Dr. William E. Smith Jr., a surgeon, filed a complaint in March, 2017 in the U.S. District Court for the Northern District of Florida. He alleges that he became disabled in December 2014 and applied for disability benefits. His application was denied in August 2015.
Smith claims that Guardian Life Insurance Co. of America’s denial was not based on a deliberate, principled reasoning process. This kind of case is also known as a “bad faith denial” claim.
Long delay, which may be an insurer’s goal in bad faith denial situations, can push financially strained plaintiffs into a quick settlement or buyout agreement. It is a tactic that saves unscrupulous insurers lots of money, especially when compared to the uncertain cost of years of long term disability payments.
Typically, the misbehavior alleged in denied disability lawsuits includes:
• Unreasonable delay in processing a claim;
• Denial of benefits unsupported by facts or law;
• Misrepresentation of policy benefits;
• Excessive, unnecessary, or duplicative information requests;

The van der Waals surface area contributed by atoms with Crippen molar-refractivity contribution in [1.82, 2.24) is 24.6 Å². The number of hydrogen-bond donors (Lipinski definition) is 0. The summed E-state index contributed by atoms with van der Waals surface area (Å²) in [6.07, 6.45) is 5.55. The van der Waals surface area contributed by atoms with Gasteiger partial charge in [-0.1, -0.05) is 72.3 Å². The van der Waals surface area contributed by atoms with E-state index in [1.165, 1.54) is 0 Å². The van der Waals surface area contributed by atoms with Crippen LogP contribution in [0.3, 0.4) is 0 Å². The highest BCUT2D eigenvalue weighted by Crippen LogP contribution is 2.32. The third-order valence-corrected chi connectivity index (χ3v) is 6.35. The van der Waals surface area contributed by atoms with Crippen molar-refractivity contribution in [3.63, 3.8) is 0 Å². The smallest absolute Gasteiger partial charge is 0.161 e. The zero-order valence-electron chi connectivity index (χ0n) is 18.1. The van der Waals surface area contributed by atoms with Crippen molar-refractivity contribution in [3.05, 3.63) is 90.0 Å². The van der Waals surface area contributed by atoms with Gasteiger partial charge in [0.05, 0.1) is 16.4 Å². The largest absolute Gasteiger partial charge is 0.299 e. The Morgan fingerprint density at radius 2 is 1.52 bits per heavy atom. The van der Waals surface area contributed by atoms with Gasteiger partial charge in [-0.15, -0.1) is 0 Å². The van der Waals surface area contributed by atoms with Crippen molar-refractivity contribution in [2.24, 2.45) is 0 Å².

• Failure to complete prompt, fair and equitable settlements of claims once liability has become clear;
• Benefits promised in promotional literature that are not paid when owed;
• Alteration of applications without knowledge of the insured, followed by an attempt to settle claims based on altered applications;
• Failure to pay benefits under a section of a policy, in order to affect settlements based on other sections of that policy;
• Abusive and coercive tactics to settle a claim;
• Advising claimants not to obtain the services of an attorney; or
• Misleading a claimant as to applicable statutes of limitations.
Various states have recognized the plight of the underfunded plaintiff in litigation against insurers.
In Florida, for example, regardless of whether the insurer acted in good faith in denying coverage, the company will be liable for attorney’s fees and court costs where the claimant proves a wrongful denial.
Whether this will affect the mediation in the Smith denied disability lawsuit remains to be seen. For future plaintiffs, the best tool is a watchful attitude, alert to a pattern of behavior which may indicate bad faith.